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Keywords:

  • Tonsillectomy;
  • adenoidectomy;
  • obstructive sleep apnea;
  • quality of life

Abstract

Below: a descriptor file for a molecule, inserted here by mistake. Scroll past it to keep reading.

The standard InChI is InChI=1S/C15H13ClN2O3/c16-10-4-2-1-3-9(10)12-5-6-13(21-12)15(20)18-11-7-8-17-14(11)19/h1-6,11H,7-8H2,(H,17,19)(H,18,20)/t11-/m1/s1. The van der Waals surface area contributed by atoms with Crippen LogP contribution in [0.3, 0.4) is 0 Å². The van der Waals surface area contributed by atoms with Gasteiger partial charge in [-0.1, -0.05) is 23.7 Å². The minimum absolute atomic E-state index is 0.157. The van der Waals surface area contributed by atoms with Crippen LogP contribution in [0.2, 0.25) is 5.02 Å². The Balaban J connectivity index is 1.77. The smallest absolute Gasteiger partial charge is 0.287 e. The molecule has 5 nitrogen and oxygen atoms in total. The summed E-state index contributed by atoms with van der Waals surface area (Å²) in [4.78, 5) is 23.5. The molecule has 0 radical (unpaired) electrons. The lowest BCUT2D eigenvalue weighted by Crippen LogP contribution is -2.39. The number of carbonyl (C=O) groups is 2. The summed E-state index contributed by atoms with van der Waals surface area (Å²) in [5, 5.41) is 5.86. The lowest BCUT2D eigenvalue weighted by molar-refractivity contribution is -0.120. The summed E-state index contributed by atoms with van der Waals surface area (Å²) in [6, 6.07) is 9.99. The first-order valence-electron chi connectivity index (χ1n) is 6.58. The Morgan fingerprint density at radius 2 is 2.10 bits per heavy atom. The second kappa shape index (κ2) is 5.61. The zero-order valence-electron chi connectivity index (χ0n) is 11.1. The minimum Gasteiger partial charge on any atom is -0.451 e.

Hypothesis: Adenotonsillectomy improves general and disease-specific quality of life for properly selected patients suffering for upper airway obstruction secondary to adenotonsillar hypertrophy (UAO) and obstructive sleep apnea (OSA). Study Design: Prospective, nonrandomized questionnaire. Specific Aims: To evaluate quality of life in patients with UAO and OSA using general quality of life instruments as well as disease-specific instruments. The results will be compared both pre- and postoperatively. Methods: Fifty-five patients aged 2 to 16 with the clinical diagnosis of UAO or OSA were recruited. The caregivers completed Children's Health Questionnaire Parent Form-28 (CHQPF-28) and OSA-18 quality of life measures both pre- and postoperatively in the long and short term. Statistical analysis was performed using the unpaired Student t test, P value less than .05, and Spearman Rank coefficient. Results: CHQ-PF28 scores were improved in the Physical Summary parameter in long-term follow-up. Psychosocial scores did not improve significantly. OSA-18 scores showed improvement in both the short-and long-term scores. Physical findings and symptoms did not impact scores in any domain. Conclusions: Quality of life in children with OSA does improve after adenotonsillectomy. Disease-specific clinometric instruments show improvement in domains affected by the disease process. However, instruments used to assess general quality of life may show physical improvement but not psychosocial.